Photography has been an important thread running through much of my life—as you can easily see if you explore the daily postings on my Instagram account! I’ve been taking photos for as long as I can remember, in part because I grew up in a family where photos were a focus, taken and treasured.
I also remember more intentionally reconnecting with photography when I moved back to the Desert Southwest in 2006. In our first months living in New Mexico, Henry and I traveled around and photographed several parts of the state as we waited, watched, and prayed about how Henry’s ministry would unfold. This land is sacred to me, and it was a blessing to have the opportunity to reconnect with it through contemplative photography.
I’ve been thinking recently about the contemplative nature of photography because the past year has become a saga (which I can share in more detail with those who are interested, but it’s too long—and rather off-topic—for this blog!) to replace my beloved Nikon D90 camera, which was first introduced in 2008 and has become somewhat unreliable in its dotage. As you can probably imagine, very little digital technology lasts that long these days.
I think I’ve finally found my new camera, as I enjoyed a lovely photo session at the Arizona Sonora Desert Museum on Saturday. I’m still getting to know this new camera (a Nikon Z5), but I like it. As we were wandering and photographing, I realized it might be fun to intentionally reflect here on some camera-related terms and connect them with the spiritual life.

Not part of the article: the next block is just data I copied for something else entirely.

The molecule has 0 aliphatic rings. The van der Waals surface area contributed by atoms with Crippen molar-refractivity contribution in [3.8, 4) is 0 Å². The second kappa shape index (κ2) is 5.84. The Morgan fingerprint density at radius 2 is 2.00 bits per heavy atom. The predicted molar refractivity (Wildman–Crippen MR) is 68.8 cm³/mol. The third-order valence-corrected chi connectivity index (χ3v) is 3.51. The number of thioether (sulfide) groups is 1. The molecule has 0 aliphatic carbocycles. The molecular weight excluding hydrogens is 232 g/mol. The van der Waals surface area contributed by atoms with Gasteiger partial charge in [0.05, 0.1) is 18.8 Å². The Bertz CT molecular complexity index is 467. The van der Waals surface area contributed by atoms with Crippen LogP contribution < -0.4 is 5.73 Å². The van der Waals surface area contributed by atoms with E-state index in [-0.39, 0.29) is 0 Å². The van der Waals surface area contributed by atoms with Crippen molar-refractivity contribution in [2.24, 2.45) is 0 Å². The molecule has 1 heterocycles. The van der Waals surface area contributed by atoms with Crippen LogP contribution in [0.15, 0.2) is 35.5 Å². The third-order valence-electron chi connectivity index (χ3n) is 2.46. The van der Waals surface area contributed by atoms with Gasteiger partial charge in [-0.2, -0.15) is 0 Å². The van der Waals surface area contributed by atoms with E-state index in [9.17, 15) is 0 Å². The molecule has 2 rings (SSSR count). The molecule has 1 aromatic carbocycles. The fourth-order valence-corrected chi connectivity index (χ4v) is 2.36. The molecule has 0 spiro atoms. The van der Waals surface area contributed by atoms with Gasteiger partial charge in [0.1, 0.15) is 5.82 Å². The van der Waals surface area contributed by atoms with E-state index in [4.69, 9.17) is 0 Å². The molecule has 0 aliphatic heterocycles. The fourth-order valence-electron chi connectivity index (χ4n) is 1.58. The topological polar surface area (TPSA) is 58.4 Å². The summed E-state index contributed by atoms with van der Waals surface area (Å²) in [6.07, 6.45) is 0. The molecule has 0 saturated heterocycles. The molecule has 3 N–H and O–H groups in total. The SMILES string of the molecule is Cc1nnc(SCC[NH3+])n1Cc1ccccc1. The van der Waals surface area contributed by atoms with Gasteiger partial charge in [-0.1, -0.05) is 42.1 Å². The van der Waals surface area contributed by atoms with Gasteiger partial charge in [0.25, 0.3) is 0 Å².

So, I’m beginning today with a brief focus(!) on focus. In camera terms, it’s about adjusting the lens so that what is captured with the camera is not blurry or indistinct but has clear visual definition. In spiritual terms, it’s about recognizing that we benefit from focusing our attention on specific elements of our spiritual lives in a world that so often gives us more information than we can possibly absorb.
For example, you could ponder what you would like to focus on in prayer and study. It might be reading and reflecting on the psalms, for example (something I’ve done often here). It might be choosing a certain aspect of the spiritual life that you want to learn more about or commit to practicing regularly (such as sacred chant or lectio divina). It might be that you want to focus on a segment of society that needs your prayerful attention, ardent advocacy, and/or financial support.
So, I invite you to ponder focus. What is your spiritual focus these days? What has become blurry or indistinct and needs attention to bring it back into focus?